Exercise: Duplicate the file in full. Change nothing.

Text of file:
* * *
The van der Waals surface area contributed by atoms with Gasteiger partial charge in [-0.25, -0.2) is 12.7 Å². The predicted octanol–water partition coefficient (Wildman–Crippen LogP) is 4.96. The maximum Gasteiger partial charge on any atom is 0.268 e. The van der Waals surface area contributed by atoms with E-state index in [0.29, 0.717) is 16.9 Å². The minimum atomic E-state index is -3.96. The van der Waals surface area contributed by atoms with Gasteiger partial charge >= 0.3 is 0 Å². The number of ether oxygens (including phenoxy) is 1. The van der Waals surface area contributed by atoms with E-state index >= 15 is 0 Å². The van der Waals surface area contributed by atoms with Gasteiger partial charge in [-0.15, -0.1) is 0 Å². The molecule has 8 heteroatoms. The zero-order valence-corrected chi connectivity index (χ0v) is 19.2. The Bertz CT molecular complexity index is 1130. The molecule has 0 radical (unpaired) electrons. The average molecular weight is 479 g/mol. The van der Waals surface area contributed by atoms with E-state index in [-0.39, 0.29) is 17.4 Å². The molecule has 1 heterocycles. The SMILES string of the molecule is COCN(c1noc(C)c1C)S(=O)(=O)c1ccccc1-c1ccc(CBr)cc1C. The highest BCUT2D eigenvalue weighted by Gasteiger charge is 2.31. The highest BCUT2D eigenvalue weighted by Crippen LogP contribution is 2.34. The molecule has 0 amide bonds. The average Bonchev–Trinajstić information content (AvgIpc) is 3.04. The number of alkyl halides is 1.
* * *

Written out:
The van der Waals surface area contributed by atoms with Gasteiger partial charge in [-0.25, -0.2) is 12.7 Å². The predicted octanol–water partition coefficient (Wildman–Crippen LogP) is 4.96. The maximum Gasteiger partial charge on any atom is 0.268 e. The van der Waals surface area contributed by atoms with E-state index in [0.29, 0.717) is 16.9 Å². The minimum atomic E-state index is -3.96. The van der Waals surface area contributed by atoms with Gasteiger partial charge >= 0.3 is 0 Å². The number of ether oxygens (including phenoxy) is 1. The van der Waals surface area contributed by atoms with E-state index >= 15 is 0 Å². The van der Waals surface area contributed by atoms with Gasteiger partial charge in [-0.15, -0.1) is 0 Å². The molecule has 8 heteroatoms. The zero-order valence-corrected chi connectivity index (χ0v) is 19.2. The Bertz CT molecular complexity index is 1130. The molecule has 0 radical (unpaired) electrons. The average molecular weight is 479 g/mol. The van der Waals surface area contributed by atoms with E-state index in [-0.39, 0.29) is 17.4 Å². The molecule has 1 heterocycles. The SMILES string of the molecule is COCN(c1noc(C)c1C)S(=O)(=O)c1ccccc1-c1ccc(CBr)cc1C. The highest BCUT2D eigenvalue weighted by Gasteiger charge is 2.31. The highest BCUT2D eigenvalue weighted by Crippen LogP contribution is 2.34. The molecule has 0 amide bonds. The average Bonchev–Trinajstić information content (AvgIpc) is 3.04. The number of alkyl halides is 1.